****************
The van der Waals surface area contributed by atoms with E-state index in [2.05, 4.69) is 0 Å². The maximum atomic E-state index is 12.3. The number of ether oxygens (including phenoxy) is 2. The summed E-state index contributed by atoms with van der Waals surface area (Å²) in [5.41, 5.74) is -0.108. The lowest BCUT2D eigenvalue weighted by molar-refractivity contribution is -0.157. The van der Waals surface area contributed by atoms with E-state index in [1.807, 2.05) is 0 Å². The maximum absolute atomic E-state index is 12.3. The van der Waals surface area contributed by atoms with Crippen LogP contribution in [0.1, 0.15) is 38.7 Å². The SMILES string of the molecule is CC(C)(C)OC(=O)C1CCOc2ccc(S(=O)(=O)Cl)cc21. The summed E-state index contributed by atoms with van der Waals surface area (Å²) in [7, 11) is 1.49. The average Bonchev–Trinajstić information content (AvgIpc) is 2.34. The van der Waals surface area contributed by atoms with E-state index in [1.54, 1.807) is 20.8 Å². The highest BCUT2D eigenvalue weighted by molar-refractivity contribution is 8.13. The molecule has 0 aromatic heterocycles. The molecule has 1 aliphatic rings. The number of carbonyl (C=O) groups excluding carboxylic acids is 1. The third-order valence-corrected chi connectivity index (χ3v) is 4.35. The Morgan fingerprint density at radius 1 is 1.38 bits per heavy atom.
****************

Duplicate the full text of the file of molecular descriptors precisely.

The van der Waals surface area contributed by atoms with E-state index in [2.05, 4.69) is 0 Å². The maximum atomic E-state index is 12.3. The number of ether oxygens (including phenoxy) is 2. The summed E-state index contributed by atoms with van der Waals surface area (Å²) in [5.41, 5.74) is -0.108. The lowest BCUT2D eigenvalue weighted by molar-refractivity contribution is -0.157. The van der Waals surface area contributed by atoms with E-state index in [1.807, 2.05) is 0 Å². The maximum absolute atomic E-state index is 12.3. The van der Waals surface area contributed by atoms with Crippen LogP contribution in [0.1, 0.15) is 38.7 Å². The SMILES string of the molecule is CC(C)(C)OC(=O)C1CCOc2ccc(S(=O)(=O)Cl)cc21. The summed E-state index contributed by atoms with van der Waals surface area (Å²) in [7, 11) is 1.49. The average Bonchev–Trinajstić information content (AvgIpc) is 2.34. The van der Waals surface area contributed by atoms with E-state index in [1.54, 1.807) is 20.8 Å². The highest BCUT2D eigenvalue weighted by molar-refractivity contribution is 8.13. The molecule has 0 aromatic heterocycles. The molecule has 1 aliphatic rings. The number of carbonyl (C=O) groups excluding carboxylic acids is 1. The third-order valence-corrected chi connectivity index (χ3v) is 4.35. The Morgan fingerprint density at radius 1 is 1.38 bits per heavy atom.